Common Humanity
with Dana Belletiere, LICSW, MSED

Be On Purpose

Get Motivated: Using Lists to Create a Balanced Daily Schedule

I don’t really like the word “motivate” at all. To me, it seems like a dressed-up “should,” which is on my least-favorite-words list, and carries with it a sense of dread and obligation: I need to motivate myself to go jogging. You need to motivate yourself to do your homework. Let’s get motivated to clean the house. None of these things sound particularly inspiring (to me, anyway. If you love cleaning, kudos to you. Also please feel free to come over and sprinkle your motivated cleaning magic all over my house anytime). 


Anger Is An (Entirely Normal & Useful) Energy

A question for the ladies: How many of you are uncomfortable with your anger? If someone takes advantage of you, hurts you, shames you, dismisses you, do you sometimes suffer in silence rather than speak up? Do you agonize about how you might confront the individual that made you feel small in the first place? Do you worry about how you might be perceived, not just by this individual, but by other people, if you...


Dealing With Unhealthy Family & Friend Relationships: A Brief How-To

The problem of how best to deal with difficult family members or friends comes up routinely in therapy sessions. This applies to relationships that are sometimes manipulative, shaming, lacking in boundaries, or emotionally abusive. There’s often a heavy dose of the “shoulds” in these sessions: “I should be able to attend this family gathering; I shouldn’t care what my mom thinks, I should be able to talk to x on the phone for ten minutes, etcetera. The fact is that wanting health in one’s relationships with one’s family and friends is a very normal desire, and fair to aspire to. 

How to approach taking care of yourself when dealing with unhealthy family/friend relationships? Here’s a few suggestions:


On Writing and Rewriting (and Rewriting) the Rules.

In therapy sessions with clients, we seem to spend an awful lot of time talking about rules. My clientele (and myself) are generally rule-oriented folks - having a set of structures helps us to feel safe, ordered, and in control. 

Rules come in all shapes and sizes: religious affiliations, spiritual philosophies, cultural trends and dictates, or personal codes. Having these rules can be a part of taking care of the anxious Parts of oneself, and is usually not overly harmful or problematic. 


Stop “Shoulding” All Over Yourself: A Few Thoughts on the Moralizing of Food & Eating.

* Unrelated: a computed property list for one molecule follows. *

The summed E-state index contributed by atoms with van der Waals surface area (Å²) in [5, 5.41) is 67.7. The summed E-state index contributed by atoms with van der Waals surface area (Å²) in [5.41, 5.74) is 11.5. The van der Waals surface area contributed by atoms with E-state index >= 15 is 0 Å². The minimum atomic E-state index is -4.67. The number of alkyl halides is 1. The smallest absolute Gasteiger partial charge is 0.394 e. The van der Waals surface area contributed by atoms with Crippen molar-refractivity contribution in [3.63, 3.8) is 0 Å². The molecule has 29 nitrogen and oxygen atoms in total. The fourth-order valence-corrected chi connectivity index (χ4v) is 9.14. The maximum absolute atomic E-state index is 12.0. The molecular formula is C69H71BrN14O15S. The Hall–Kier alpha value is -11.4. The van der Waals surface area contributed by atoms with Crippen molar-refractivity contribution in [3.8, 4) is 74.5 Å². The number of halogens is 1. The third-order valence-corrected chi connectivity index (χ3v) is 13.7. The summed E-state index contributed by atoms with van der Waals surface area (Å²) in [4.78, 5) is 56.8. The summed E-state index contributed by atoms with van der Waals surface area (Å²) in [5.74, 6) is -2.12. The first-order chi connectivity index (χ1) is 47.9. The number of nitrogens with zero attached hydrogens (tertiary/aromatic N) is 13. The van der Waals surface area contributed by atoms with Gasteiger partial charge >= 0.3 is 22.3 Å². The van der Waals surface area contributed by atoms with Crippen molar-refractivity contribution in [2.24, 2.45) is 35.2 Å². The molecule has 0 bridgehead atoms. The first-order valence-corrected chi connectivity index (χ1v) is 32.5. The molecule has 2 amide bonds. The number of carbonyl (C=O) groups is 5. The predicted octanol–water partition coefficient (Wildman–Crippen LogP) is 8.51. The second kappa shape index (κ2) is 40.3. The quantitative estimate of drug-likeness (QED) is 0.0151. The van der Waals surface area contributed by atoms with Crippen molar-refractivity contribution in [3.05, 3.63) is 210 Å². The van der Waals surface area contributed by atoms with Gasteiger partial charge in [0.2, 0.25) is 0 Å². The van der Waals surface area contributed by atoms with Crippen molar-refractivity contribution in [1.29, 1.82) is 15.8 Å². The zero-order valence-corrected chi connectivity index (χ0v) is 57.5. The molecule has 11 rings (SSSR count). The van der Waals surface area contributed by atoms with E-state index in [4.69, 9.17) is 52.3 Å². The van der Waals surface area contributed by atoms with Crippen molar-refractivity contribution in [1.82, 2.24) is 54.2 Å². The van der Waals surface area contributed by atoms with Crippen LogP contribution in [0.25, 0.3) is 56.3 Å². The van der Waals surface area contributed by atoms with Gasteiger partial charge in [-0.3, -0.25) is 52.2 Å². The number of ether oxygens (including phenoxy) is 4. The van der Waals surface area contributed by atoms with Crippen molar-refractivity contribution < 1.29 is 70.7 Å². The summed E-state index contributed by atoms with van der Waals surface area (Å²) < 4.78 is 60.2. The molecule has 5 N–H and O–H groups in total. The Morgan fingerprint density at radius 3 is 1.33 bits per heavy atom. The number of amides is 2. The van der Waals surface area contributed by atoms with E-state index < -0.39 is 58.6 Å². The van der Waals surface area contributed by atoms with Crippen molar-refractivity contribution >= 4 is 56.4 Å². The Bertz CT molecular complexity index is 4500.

One of the most interesting parts of being a therapist that specializes in disordered eating is becoming intimately familiar with the "shoulds." Disordered eating patterns appeal to those of us that feel safe in the regimen of rules, and quell our near-constant anxiety with the promise that, as long as we keep doing things in a precise and "right" way, things will turn out okay. When our inner Rebel turns up and pushes us outside the confines of our prescribed "should" behaviors, we experience shame and guilt. Sometimes we punish ourselves.
"Shoulds" are powerful little suckers. 


Confrontation: On (not) Saying What We Need, Out Loud (under our breath, to ourselves)


The challenge of direct and healthy communication is a regular topic that comes up in therapy sessions (and in daily life, for all of us). Sometimes, we find ourselves mired accidentally in reality tv-worthy dramas. Unnecessary disputes result from assumptions made but never expressed. Differing opinions aren’t fully unpacked and people assume the worst of one another. Sometimes, unfortunately, there is an (un)healthy dose of silent treatment with which to contend. 

Straightforward communication...


In Pursuit Of Real Health: Why Dieting Isn’t “Healthy”.


One of the more pervasive (and exasperating) ideas I hear in therapy sessions is the notion of pursuing weight loss and dieting in the name of "health." I am speaking specifically about the vast sea of us that are otherwise perfectly medically healthy, but, for one reason or another (ahem, cultural pressures and social media, ahem), are looking to diets to change our size and make ourselves smaller. We inevitably frame this as "eating healthy" or "getting healthy." In my experience, it's rare that health is the outcome of dieting practices.

Health is physical, emotional, and mental. When we place all of the emphasis on the pursuit of "health" purely as it relates to the size and shape of our bodies, we rob ourselves of the significant health benefits of socialization, spontaneity, fun, and flexibility. We corner ourselves into a regimen that robs us of the joy in life. 


On My Nana’s Funeral, When They Showed Up.

When my Nana died, I told my husband that he didn't have to come to the funeral with me. I'd made peace with her passing some time before, and I felt confident that the funeral would be more of an exercise in paying my respects than a major emotional experience in which I'd need support. And, since we live far away, it made more sense for him to stay home, go to work, take care of our cats - in the scope of things, it didn't seem to me like a situation that required an escort. So, he stayed, and I went alone.